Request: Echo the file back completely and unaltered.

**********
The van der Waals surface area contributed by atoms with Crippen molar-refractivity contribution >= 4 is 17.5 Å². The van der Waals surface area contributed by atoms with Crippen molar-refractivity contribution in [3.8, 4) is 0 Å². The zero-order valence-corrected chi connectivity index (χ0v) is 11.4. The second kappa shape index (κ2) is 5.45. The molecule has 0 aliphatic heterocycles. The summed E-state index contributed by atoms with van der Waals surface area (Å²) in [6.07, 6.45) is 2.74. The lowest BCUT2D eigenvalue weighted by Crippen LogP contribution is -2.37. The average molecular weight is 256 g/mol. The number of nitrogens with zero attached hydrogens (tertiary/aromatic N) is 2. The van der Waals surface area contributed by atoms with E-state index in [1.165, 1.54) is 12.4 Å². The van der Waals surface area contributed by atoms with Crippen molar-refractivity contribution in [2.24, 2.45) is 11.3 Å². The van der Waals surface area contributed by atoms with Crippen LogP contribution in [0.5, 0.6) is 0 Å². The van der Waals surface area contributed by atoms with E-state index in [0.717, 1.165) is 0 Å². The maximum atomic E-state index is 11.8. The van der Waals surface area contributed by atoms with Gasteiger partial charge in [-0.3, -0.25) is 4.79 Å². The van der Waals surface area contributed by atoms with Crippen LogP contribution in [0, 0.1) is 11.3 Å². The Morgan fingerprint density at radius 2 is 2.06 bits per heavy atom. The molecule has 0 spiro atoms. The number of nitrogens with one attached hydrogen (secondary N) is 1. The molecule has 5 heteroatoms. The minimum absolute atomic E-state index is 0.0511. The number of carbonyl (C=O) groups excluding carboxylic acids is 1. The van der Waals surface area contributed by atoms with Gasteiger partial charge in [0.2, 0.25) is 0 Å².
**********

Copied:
The van der Waals surface area contributed by atoms with Crippen molar-refractivity contribution >= 4 is 17.5 Å². The van der Waals surface area contributed by atoms with Crippen molar-refractivity contribution in [3.8, 4) is 0 Å². The zero-order valence-corrected chi connectivity index (χ0v) is 11.4. The second kappa shape index (κ2) is 5.45. The molecule has 0 aliphatic heterocycles. The summed E-state index contributed by atoms with van der Waals surface area (Å²) in [6.07, 6.45) is 2.74. The lowest BCUT2D eigenvalue weighted by Crippen LogP contribution is -2.37. The average molecular weight is 256 g/mol. The number of nitrogens with zero attached hydrogens (tertiary/aromatic N) is 2. The van der Waals surface area contributed by atoms with E-state index in [1.165, 1.54) is 12.4 Å². The van der Waals surface area contributed by atoms with Crippen molar-refractivity contribution in [2.24, 2.45) is 11.3 Å². The van der Waals surface area contributed by atoms with Crippen LogP contribution in [0.5, 0.6) is 0 Å². The van der Waals surface area contributed by atoms with E-state index in [0.717, 1.165) is 0 Å². The maximum atomic E-state index is 11.8. The van der Waals surface area contributed by atoms with Gasteiger partial charge in [-0.3, -0.25) is 4.79 Å². The van der Waals surface area contributed by atoms with Crippen LogP contribution in [0, 0.1) is 11.3 Å². The Morgan fingerprint density at radius 2 is 2.06 bits per heavy atom. The molecule has 0 spiro atoms. The number of nitrogens with one attached hydrogen (secondary N) is 1. The molecule has 5 heteroatoms. The minimum absolute atomic E-state index is 0.0511. The number of carbonyl (C=O) groups excluding carboxylic acids is 1. The van der Waals surface area contributed by atoms with Gasteiger partial charge in [0.2, 0.25) is 0 Å².